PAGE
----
Before you sell a covered call make sure you understand the risks involved and how to mitigate them.
While selling covered calls is the least risky option trade nothing in the market is risk free. One Fool already alluded to it by saying that you are better off just holding the stock. True in some but not all cases.
What if the stock goes down? That risk exists any time you buy a stock but by selling covered calls you actually reduce the risk by the premium collected. The one difficulty is that you cannot sell the stock before buying back the call or letting it expire. Not a major issue.
Opportunity loss is a real risk specially with growth stocks. If the stock rises beyond the strike price the premium might not compensate the opportunity loss. With slow growth value stocks this is not a major issue but nonetheless it could create tax liabilities. The solution I found was to compartmentalize the portfolio into three sections.
a. Reserve cash which is best kept in a separate account and used to cover emergencies and bear market expenses.
b. Long term hold, stocks that are not used for income except in special situations. About 75% of my portfolio, YMMV.
c. Income from covered calls where the primary objective is to generate cash. About 25% of my portfolio, YMMV.
Selling covered calls is not a winning technique if the market goes up faster than the compensation for selling the call.
The best time to use covered calls if the market opinion is that the market will go up but the call seller believes the market opinion is wrong. And if the call seller wants to hold the stock for the long term (i.e. for dividends).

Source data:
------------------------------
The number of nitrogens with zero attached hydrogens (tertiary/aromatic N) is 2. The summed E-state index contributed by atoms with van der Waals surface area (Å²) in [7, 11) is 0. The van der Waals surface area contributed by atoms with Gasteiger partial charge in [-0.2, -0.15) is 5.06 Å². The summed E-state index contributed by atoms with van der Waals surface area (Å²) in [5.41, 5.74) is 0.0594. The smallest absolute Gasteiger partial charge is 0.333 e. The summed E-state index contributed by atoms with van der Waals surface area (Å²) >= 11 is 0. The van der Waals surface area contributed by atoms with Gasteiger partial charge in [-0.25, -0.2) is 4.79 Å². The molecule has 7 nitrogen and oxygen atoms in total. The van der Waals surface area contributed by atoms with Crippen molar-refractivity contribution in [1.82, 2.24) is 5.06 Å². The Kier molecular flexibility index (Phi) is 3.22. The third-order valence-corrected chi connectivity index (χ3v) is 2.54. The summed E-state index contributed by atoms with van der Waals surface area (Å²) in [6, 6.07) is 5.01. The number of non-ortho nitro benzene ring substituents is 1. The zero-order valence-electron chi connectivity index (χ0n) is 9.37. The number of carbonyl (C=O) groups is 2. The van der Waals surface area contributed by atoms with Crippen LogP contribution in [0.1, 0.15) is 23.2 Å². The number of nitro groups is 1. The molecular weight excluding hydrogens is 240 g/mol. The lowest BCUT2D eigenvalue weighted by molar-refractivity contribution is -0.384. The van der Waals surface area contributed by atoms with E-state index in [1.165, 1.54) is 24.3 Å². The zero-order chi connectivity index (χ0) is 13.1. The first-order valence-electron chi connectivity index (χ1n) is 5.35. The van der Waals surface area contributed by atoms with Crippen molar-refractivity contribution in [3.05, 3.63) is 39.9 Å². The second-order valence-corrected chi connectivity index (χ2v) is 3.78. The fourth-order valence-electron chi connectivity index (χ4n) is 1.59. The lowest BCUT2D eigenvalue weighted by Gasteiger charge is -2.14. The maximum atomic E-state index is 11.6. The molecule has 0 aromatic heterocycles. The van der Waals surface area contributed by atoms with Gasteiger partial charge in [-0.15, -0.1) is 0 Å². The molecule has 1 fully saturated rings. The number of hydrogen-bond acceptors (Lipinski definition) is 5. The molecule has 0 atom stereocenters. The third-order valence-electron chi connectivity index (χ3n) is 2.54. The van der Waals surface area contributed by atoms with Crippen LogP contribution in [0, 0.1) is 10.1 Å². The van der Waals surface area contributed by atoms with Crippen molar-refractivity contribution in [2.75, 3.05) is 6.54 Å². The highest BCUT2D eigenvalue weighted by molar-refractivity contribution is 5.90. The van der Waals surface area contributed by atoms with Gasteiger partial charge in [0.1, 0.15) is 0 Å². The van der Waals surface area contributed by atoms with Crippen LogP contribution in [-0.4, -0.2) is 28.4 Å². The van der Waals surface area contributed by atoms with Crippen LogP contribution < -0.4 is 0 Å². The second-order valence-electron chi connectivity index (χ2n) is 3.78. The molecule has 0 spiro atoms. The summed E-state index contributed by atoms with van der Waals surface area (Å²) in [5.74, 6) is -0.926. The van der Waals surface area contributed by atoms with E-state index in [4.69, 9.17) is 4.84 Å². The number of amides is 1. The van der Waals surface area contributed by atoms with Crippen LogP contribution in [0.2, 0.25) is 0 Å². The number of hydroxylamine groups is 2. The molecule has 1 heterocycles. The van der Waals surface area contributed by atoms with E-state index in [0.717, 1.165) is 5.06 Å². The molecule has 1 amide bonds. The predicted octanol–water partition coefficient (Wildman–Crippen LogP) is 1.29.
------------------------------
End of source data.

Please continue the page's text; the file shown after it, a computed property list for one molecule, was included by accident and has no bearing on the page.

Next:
Correct in principle but each option is stock specific. One needs to pay attention to the stock one is trading which is why I separated low growth value stocks from high growth growth stocks. This is the reason for not selling covered calls on growth stocks. Covered calls work best on flatliners!
The best time to use covered calls if the market opinion is that the market will go up but the call seller believes the market opinion is wrong.
Much too convoluted reasoning for me!
And if the call seller wants to hold the stock for the long term (i.e. for dividends).
Absolutely, don’t sell covered calls on stocks you want to hold. Dividend payers are highly likely to be assigned when the dividend is due.
You let your winners run. If they are called away you are making a mistake. That is the headwind over time.
As far as growth stocks, it depends on what stock issue you are discussing. For example people have made a fortune in TSLA…but there are strong odds the stock wont fully recover to its glory this next go round. Now I could be very wrong because Musk opens up massive markets, but the EV he is selling is a small part of market share over all including ICE. The EV competition is just beginning to heat up. All in all Tesla is a growth stock but the value of it has hit an all time high much earlier in 2021 - 22.